I started thinking more deeply about management and leadership and was able to survive and thrive, as I started to think differently and behave differently. I found that I was no longer tied to IT and engineering and had developed other abilities such as public speaking. Before this, I was quite shy and found it difficult to speak to an audience but in the MBA, we had to stand and present our case and this helped give me the courage to do it. This new-found confidence proved to be very valuable later on, when I started to present at major conferences about cloud computing.
Starting the MBA and studying with different students and faculty, spending three-day workshops working 15 hours a day, then presenting the findings – all of this experience helped me a lot later on in my career and had an impact on my future career. The confidence I gained through the MBA meant that I never feared to take a position and always believe I can do it.
The workshop use case discussions about companies succeeding and failing directly helped me in my career. After the MBA, I became advisor on technology and innovation to the CEO of a major bank, and also worked with one of the Big 4 management consultancies, so I know I can do these kinds of roles and really enjoy them.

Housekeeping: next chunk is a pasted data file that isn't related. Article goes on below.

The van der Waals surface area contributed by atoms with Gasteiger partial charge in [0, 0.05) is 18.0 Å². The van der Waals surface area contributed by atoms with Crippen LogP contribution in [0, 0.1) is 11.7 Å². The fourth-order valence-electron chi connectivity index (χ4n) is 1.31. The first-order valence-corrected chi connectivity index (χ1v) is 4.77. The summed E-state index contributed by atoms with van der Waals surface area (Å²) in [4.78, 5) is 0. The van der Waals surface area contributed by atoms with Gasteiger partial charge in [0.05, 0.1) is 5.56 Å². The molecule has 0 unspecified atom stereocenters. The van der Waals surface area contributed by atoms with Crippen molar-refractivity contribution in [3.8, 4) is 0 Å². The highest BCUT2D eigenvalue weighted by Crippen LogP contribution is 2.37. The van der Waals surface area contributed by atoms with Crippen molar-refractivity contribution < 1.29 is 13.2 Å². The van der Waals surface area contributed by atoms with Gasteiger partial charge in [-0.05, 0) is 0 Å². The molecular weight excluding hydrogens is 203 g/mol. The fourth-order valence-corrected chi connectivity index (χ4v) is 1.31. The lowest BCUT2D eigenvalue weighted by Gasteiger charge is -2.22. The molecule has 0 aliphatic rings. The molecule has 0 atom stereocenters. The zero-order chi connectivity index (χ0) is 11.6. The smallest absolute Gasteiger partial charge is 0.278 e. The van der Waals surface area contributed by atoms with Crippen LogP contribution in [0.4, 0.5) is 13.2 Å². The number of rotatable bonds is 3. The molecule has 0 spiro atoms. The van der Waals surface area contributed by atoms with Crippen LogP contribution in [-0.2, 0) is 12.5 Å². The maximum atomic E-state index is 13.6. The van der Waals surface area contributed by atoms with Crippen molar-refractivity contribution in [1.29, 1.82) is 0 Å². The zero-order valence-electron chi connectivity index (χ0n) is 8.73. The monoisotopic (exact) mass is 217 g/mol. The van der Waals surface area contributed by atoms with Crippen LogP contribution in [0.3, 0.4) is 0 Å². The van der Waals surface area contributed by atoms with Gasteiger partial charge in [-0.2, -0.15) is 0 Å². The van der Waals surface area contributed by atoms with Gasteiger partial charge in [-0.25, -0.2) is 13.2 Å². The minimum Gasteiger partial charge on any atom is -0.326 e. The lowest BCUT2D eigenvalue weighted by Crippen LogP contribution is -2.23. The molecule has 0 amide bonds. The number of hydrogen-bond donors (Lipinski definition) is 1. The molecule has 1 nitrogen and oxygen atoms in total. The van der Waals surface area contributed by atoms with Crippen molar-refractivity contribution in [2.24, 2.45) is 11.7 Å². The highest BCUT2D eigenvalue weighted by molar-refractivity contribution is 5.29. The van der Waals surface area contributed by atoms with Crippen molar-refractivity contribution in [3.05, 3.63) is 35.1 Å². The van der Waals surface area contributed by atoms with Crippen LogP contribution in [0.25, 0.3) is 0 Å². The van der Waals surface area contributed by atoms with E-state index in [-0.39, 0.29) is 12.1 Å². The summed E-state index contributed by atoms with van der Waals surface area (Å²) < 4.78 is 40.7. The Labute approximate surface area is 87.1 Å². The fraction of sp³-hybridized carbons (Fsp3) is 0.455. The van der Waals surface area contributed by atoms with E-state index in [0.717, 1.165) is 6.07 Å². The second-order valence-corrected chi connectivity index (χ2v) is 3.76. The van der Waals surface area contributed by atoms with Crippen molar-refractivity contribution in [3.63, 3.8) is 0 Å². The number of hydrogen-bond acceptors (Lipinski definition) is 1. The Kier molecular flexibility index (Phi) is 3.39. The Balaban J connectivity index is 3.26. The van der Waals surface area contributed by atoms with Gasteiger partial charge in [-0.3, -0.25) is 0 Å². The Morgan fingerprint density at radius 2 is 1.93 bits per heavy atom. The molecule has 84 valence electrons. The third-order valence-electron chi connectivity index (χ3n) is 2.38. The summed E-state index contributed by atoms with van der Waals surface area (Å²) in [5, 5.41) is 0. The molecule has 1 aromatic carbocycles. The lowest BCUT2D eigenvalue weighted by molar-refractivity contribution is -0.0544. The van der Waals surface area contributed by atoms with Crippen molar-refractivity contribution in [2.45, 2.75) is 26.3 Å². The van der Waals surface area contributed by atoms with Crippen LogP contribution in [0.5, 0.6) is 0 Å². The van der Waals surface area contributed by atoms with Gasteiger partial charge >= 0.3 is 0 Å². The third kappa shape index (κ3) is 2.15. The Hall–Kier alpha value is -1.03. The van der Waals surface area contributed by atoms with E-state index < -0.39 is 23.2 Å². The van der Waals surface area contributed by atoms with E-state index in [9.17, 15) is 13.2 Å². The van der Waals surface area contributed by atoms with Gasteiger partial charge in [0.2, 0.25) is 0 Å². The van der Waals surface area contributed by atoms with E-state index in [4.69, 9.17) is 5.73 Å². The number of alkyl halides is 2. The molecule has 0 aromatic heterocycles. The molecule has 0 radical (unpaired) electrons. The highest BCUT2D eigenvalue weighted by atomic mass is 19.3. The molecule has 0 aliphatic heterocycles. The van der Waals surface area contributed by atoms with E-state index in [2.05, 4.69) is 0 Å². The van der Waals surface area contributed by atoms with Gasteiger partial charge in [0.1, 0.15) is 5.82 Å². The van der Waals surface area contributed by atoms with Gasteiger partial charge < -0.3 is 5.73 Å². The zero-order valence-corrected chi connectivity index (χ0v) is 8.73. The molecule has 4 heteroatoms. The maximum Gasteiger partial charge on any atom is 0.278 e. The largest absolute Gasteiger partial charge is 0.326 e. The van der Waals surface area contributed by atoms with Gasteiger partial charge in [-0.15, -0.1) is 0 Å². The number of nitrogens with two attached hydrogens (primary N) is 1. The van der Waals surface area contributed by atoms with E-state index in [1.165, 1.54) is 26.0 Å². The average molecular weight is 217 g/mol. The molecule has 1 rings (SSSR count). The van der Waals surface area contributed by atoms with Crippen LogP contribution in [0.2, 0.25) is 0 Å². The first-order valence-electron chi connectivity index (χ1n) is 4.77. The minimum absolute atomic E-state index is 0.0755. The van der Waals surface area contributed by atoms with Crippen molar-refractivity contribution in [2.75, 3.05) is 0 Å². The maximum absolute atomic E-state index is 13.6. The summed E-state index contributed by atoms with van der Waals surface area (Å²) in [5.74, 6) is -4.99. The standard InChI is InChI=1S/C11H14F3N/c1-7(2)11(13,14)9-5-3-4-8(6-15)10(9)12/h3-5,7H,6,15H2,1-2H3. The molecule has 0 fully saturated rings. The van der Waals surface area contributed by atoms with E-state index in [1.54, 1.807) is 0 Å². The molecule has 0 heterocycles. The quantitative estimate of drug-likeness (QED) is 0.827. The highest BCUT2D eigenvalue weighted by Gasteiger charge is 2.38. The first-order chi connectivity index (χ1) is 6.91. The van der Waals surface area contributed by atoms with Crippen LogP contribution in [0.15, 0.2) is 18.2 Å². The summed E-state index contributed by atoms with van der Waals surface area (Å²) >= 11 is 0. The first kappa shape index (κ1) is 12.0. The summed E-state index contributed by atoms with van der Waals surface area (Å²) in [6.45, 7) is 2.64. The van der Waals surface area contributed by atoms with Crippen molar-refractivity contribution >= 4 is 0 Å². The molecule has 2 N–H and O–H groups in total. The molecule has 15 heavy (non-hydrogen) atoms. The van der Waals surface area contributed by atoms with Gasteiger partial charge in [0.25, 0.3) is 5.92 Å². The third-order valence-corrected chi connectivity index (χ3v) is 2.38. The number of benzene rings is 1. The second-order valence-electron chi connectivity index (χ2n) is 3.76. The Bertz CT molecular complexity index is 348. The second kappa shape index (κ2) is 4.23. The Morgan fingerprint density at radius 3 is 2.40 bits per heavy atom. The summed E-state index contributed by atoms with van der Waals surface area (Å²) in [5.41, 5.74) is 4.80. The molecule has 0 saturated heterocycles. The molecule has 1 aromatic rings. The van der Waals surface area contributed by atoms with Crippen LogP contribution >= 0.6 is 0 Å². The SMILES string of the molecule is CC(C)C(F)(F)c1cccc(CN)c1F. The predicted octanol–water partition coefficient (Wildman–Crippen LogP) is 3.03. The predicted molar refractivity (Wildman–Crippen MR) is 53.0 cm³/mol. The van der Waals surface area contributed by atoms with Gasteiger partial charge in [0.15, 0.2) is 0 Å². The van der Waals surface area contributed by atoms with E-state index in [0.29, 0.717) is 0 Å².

Before the MBA, I didn’t have the knowledge about business and management, strategy and leadership and my main aim was to move from being a technology leader to a business leader. Through this process of change, I moved from looking at a C-level role to focusing more on knowledge creation and transfer. I became less interested in the c-level status and wanted to concentrate on impact as a person – this included my colleagues, friends, family and community. My thinking changed and shifted from career development to the development of me as a person.